From the lowdown to Motown: Business with Berry Gordy

Early years

Gordy, Jr. (born in Detroit, Michigan) was the seventh of eight children born to the middle class family of Berry Gordy II (a.k.a. Berry Gordy, Sr.)[1] and Bertha Fuller Gordy, who had relocated to Detroit from Milledgeville, Georgia in 1922. Gordy was brought up in a tight-knit family with strong morals. Berry Gordy II (1888–1978) was the son of Berry Gordy I and a woman named Lucy. Berry Gordy I was the son of James Thomas Gordy, a white farmer, and a female slave in Georgia

Berry Gordy II was lured to Detroit by the many job opportunities for blacks offered by booming automotive businesses.

Berry Gordy, Jr’s older siblings were all prominent black citizens of Detroit. Berry, however, dropped out of high school in the eleventh grade to become a professional boxer in hopes of becoming rich quick, a career he followed until 1950 when he was drafted by the United States Army for the Korean War.

After his return from Korea in 1953, he married Thelma Coleman. He developed his interest in music by writing songs and opening the 3-D Record Mart, a record store featuring jazz music. The store was unsuccessful and Gordy sought work at the Lincoln-Mercury plant, but his family connections put him in touch with Al Green (not the singer), owner of the Flame Show Bar talent club, where he met singer Jackie Wilson.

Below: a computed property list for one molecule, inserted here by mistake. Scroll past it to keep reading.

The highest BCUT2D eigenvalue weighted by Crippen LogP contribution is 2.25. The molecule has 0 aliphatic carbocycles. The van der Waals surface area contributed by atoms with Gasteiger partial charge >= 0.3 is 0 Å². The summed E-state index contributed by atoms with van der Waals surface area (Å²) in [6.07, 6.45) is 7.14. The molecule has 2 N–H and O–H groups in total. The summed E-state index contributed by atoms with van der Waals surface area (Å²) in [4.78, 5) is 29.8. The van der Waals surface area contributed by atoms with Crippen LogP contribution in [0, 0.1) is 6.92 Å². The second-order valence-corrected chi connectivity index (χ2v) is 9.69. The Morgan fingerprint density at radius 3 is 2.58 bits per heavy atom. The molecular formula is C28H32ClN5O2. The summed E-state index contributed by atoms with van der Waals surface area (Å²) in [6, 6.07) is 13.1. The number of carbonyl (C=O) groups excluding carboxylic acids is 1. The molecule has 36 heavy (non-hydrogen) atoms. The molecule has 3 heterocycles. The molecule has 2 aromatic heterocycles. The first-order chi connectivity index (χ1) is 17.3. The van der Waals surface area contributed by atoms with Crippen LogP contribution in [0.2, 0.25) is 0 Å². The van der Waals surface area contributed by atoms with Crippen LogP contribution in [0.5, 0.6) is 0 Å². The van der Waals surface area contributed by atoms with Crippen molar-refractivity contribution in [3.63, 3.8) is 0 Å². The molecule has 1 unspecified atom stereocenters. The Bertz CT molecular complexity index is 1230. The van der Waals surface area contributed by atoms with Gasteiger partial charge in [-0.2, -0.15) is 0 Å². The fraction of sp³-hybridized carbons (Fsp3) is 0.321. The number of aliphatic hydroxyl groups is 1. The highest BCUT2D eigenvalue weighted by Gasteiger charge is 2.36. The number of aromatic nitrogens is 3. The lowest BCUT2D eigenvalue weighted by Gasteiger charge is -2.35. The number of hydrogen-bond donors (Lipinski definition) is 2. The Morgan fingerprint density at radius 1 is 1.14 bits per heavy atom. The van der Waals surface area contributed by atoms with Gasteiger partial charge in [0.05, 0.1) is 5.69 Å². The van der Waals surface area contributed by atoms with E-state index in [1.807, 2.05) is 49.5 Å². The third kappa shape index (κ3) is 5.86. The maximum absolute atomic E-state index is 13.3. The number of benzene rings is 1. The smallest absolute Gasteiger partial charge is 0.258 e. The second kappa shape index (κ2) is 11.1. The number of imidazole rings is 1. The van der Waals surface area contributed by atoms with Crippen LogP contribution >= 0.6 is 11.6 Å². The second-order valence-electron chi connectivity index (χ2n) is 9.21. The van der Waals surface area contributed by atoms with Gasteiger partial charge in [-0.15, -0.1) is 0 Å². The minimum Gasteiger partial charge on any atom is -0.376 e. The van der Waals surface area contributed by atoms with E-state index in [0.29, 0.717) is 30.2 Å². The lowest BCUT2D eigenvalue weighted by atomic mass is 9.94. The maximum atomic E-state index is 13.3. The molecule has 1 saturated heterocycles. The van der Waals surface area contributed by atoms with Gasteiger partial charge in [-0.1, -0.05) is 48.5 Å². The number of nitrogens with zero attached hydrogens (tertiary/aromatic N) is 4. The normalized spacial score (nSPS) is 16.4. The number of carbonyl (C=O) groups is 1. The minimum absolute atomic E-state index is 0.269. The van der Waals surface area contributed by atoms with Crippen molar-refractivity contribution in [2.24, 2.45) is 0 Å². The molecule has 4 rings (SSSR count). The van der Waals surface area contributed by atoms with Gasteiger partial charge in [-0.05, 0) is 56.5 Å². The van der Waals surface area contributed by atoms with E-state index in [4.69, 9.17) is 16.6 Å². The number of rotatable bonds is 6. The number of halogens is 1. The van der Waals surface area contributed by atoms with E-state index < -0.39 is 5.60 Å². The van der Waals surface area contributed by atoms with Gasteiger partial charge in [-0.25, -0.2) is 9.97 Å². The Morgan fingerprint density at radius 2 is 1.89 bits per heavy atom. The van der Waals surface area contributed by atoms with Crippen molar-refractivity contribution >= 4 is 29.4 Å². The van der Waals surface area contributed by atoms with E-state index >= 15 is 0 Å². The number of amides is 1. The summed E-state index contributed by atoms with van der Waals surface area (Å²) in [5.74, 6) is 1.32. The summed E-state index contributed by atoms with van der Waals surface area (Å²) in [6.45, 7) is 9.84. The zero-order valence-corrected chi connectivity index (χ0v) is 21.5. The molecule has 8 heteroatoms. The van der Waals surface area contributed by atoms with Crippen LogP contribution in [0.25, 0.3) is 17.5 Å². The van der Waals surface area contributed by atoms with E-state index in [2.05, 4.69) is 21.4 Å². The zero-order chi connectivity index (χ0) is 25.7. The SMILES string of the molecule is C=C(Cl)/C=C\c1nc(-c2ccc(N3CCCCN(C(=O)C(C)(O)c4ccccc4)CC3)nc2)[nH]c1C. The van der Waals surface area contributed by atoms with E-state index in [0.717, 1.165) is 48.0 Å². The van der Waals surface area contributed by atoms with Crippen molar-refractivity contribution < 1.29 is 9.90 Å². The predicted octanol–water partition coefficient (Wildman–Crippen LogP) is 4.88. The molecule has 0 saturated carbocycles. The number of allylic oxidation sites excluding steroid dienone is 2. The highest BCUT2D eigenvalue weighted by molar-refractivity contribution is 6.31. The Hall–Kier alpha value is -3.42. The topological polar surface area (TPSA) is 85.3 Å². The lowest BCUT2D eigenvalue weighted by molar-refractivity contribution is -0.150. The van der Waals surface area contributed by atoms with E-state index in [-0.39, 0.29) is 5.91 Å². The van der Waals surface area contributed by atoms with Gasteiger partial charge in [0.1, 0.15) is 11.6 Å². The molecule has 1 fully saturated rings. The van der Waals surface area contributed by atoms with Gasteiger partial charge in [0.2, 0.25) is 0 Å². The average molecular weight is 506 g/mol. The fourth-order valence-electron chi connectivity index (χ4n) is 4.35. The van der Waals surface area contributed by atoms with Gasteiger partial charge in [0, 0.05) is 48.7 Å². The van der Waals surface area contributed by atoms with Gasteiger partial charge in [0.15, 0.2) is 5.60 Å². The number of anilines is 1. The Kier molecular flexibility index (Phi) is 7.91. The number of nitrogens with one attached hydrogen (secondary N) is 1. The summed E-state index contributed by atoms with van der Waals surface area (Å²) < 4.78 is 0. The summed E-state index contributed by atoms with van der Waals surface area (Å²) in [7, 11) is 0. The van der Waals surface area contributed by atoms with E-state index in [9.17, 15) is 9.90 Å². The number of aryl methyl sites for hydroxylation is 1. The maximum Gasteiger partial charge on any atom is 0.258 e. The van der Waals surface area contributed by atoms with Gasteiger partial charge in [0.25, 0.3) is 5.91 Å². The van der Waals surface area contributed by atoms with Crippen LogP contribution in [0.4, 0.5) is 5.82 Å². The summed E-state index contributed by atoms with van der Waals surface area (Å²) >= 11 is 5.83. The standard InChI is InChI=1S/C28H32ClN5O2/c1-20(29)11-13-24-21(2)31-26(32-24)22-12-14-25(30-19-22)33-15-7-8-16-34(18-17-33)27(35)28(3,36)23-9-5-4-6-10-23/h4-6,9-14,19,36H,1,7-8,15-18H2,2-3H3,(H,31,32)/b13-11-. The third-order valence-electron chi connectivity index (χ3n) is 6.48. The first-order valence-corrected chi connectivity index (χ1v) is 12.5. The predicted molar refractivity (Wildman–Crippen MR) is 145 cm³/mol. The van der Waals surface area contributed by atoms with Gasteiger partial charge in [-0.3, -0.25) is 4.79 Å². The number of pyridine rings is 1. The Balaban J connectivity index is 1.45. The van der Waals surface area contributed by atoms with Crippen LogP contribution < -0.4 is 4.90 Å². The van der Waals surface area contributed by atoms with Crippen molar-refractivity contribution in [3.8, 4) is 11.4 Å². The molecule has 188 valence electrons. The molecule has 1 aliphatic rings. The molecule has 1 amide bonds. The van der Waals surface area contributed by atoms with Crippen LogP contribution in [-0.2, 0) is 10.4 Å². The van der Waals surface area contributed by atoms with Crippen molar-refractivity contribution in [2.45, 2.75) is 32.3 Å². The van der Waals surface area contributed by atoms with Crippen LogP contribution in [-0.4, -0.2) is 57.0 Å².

In 1957, Wilson recorded Reet Petite, a song Gordy had co-written with his sister Gwen and writer-producer Billy Davis. It became a modest hit but had more success internationally, especially in the UK where it reached the Top 10 and even later topped the chart on re-issue in 1986. Wilson recorded four more songs co-written by Gordy over the next two years, including “Lonely Teardrops”, which topped the R & B charts and got to number 7 in the pop chart. Berry and Gwen Gordy also wrote “All I Could Do Was Cry” for Etta James at Chess Records.

Motown Record Corporation

Gordy reinvested his songwriting success into producing. In 1957, he discovered The Miracles (originally known as The Matadors) and began building a portfolio of successful artists. In 1959, at Miracles leader Smokey Robinson’s encouragement, Gordy borrowed $800 from his family to create an R&B label, Tamla Records. On January 21, 1959, “Come To Me” by Marv Johnson was issued as Tamla 101. United Artists Records picked up “Come To Me” for national distribution, as well as Johnson’s more successful follow-up records (such as “You Got What It Takes,” co-produced and co-written by Gordy). Berry’s next release was the only 45 ever issued on his Rayber label, and it featured Wade Jones with an unnamed female back-up group. Although Wade’s songs “I Can’t Concentrate” and “Insane” are quite good, the record did not sell well and is now one of the rarest issues from the Motown stable. Berry’s third release was “Bad Girl” by The Miracles, and was the first-ever release for the Motown record label. “Bad Girl” was a solid hit in 1959 after Chess Records picked it up. Barrett Strong’s “Money (That’s What I Want)” initially appearing on Tamla and then charted on Gordy’s sister’s label, Anna Records, in February 1960. The Miracles’ hit “Shop Around” peaked at #1 on the national R&B charts in late 1960 and at #2 on the Billboard pop charts on January 16, 1961 (#1 Pop, Cash Box), which established Motown as an independent company worthy of notice. Later in 1961, The Marvelettes’ “Please Mr. Postman” made it to the top of both charts.